SYNTHETIC TWIN for PERCUSSION QUARTET AND ELECTRONICS
Synthetic Twin is an exploration of physicality and communication in music. The sound world is entirely electronic, generated from two instruments designed specifically for this piece. These instruments, called Rooks, are an extension of standard performance techniques for percussionists. Infrared sensors interpret hand movement, while a contact microphone provides subtle rhythmic control. Spatially, the quartet is divided into pairs with two performers standing on either side of each instrument. This orientation creates two “twin” layers. Each individual pair can rely on visual and gestural communication, while the pairs collectively must use sonic cues to effectively generate the music.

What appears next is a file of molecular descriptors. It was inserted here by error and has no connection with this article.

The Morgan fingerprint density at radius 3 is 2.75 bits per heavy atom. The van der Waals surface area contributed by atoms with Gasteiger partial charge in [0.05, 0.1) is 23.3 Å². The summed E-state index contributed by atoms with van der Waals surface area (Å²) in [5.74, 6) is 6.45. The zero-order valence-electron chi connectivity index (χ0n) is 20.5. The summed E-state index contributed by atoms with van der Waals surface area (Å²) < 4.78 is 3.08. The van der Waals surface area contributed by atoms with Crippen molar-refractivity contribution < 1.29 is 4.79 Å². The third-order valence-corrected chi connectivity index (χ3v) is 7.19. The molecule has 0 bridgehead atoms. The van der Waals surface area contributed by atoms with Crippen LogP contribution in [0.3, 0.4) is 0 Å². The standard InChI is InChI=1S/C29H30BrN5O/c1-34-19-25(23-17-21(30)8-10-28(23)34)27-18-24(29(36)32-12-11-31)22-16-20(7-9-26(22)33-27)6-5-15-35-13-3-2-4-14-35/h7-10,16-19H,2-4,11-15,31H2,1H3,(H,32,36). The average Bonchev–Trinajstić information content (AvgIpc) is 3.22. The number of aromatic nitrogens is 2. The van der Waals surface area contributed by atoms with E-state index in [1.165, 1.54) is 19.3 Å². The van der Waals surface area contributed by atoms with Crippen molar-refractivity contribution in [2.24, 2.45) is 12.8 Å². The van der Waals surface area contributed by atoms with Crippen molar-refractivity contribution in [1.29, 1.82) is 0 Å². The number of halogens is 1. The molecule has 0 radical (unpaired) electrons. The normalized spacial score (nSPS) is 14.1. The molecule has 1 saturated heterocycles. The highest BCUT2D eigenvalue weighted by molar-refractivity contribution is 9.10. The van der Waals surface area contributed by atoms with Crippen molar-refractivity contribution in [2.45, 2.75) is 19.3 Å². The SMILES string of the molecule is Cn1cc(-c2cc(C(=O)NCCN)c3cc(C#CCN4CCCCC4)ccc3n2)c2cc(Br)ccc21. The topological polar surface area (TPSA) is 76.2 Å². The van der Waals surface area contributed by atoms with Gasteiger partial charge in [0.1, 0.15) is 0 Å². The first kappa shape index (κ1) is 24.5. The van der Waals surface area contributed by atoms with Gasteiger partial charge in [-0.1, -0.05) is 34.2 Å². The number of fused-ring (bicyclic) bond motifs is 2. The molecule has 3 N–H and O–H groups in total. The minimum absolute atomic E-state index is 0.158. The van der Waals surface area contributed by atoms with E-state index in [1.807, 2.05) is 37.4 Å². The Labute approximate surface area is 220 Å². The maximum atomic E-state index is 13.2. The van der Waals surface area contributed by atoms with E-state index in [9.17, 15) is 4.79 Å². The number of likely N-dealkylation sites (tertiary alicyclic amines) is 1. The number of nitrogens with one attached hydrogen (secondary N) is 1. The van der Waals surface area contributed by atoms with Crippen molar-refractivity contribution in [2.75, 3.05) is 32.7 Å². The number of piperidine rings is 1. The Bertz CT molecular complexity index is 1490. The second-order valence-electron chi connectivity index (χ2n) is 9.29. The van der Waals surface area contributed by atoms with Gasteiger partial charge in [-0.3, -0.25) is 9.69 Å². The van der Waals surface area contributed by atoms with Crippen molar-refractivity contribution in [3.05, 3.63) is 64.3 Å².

The instruments, called Rooks, feature three sections. An infrared sensor (Sharp GP2Y0A21YK) reads the height of a hand above it. A capacitive touch board (designed with Fritzing) features two touch strips, each of which sense finger placement (using four Adafruit MPR121 chips). And the last section uses a contact mic to provide more rhythmic content. The Rooks are powered by two microcontrollers – an Arduino Uno, which processes data from the infrared and capacitive sensors, and a UDOO board, which runs Pure Data software to generate the sounds. The body of the instruments were designed using Inkscape and laser cut by Ponoko.
Completed in 2016 and premiered on April 19th, 2016 by the Kansas University Percussion Group at Swarthout Hall in Lawrence, KS. The piece was commissioned by the Kansas University Percussion Group.
Percussion Quartet and Electronic Instruments
Performers: Sandbox Percussion